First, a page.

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TRIFLES By: Susan Glaspell
Transcript of TRIFLES By: Susan Glaspell
Amanda Acevedo, Katerine Lens, Jennifer Tomasic, & Kevin Zelaya
By: Susan Glaspell
Who is Susan Glaspell?
Born in 1876 in Iowa
Graduated from Drake University in 1899
Wrote 9 plays from 1916-1922
What is the affect of omitting Mrs. Wright's appearance in the play?
Please support your description.
What tone is portrayed in the play?
Where is the climax in the play?
Please provide a specific reference to where you believe the climax is located.
What is each item symbolic of and how is it an important aspect of the play?
Whats symbols are present in the play?
How does community, limited, or sovereign, relate to Anderson’s idea of a nation as an “imagined political community” in the play?
How do Mrs. Peters and Mrs. Hale portray the public and private spheres relevant with the setting of the play?
Please reference a specific passage where these societal spheres are present.
Is the play Romantic, Realistic, or Modern?
Please provide an explanation with your answer.
Why do Mrs. Peters and Mrs. Hale cover up any evidence convicting Mrs. Wrights of the crime?
Hale: "Well, women are used to worrying over trifles."
Why is the title of the play ironic?
Open ended questions...
Is Mrs. Wright quilty? If so, why did she kill him?
Why does Mrs. Wright request her apron to be brought to her when she is taken to jail?
Please explain whether or not there is a resolution.
What reoccurring theme is prevalent in both and
The Yellow Wallpaper?
The Sheriff: They wonder if she was going to quilt it or just knot it
MRS. HALE [Lifting the silk.] Oh, Mrs. Peters--its--
[Mrs. Peters bends closer.
MRS. PETERS It's the bird.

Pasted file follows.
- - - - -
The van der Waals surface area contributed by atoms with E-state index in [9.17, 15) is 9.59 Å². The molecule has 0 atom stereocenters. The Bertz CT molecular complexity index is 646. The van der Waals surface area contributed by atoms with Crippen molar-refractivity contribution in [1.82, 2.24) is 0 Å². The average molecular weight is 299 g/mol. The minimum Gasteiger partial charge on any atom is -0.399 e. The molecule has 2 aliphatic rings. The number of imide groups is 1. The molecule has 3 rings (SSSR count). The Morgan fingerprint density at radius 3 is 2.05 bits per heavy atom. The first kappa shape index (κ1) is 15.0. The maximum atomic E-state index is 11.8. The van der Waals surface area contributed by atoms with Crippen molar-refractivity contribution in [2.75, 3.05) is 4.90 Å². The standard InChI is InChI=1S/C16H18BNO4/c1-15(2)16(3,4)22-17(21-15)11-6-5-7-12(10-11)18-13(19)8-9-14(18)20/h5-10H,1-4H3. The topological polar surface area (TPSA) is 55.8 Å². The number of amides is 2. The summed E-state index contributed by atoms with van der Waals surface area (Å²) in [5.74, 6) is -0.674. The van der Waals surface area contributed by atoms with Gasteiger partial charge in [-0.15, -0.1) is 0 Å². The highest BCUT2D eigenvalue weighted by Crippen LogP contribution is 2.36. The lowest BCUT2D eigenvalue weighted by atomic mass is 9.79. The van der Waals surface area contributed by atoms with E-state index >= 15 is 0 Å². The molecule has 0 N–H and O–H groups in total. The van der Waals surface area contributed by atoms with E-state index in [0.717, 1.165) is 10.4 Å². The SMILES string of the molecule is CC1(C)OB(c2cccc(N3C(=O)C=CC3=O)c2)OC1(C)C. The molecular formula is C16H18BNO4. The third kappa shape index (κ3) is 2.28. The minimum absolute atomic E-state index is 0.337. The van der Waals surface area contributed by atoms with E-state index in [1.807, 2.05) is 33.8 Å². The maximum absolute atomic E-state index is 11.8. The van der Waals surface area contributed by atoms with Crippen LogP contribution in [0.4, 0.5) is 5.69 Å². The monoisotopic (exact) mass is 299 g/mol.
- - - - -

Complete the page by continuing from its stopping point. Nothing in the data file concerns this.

MRS. HALE [Jumping up.] But, Mrs. Peters--look at it!
Its neck! Look at its neck! It's all--to the other side.
MRS. PETERS Somebody--wrung--its--neck.
MRS. HALE Those towels get dirty awful quick. Men's hands aren't always as clean as they might be.
COUNTY ATTORNEY Ah, loyal to your sex, I see. But you and Mrs. Wright were neighbors. I suppose you were friends, too.
MRS. HALE I might have known she needed help! I know how things can be--for women, I tell you, it's queer, Mrs. Peters. We live close together and we live far apart. We all go through the same things--it's all just a different kind of the same thing. [Brushes her eyes, noticing the bottle of fruit, reaches out for it.] If I was you I wouldn't tell her her fruit was gone. Tell her it ain't. Tell her it's all right. Take this in to prove it to her. She--she may never know whether it was broke or not.
MRS. PETERS: My, it's a good thing the men couldn't hear us. Wouldn't they just laugh! Getting all stirred up over a little thing like a--dead canary. As if that could have anything to do with--with--wouldn't they laugh!
Lets play Hangman!
Break up into 5 groups
A group member may answer more than once when every member of the group has answered.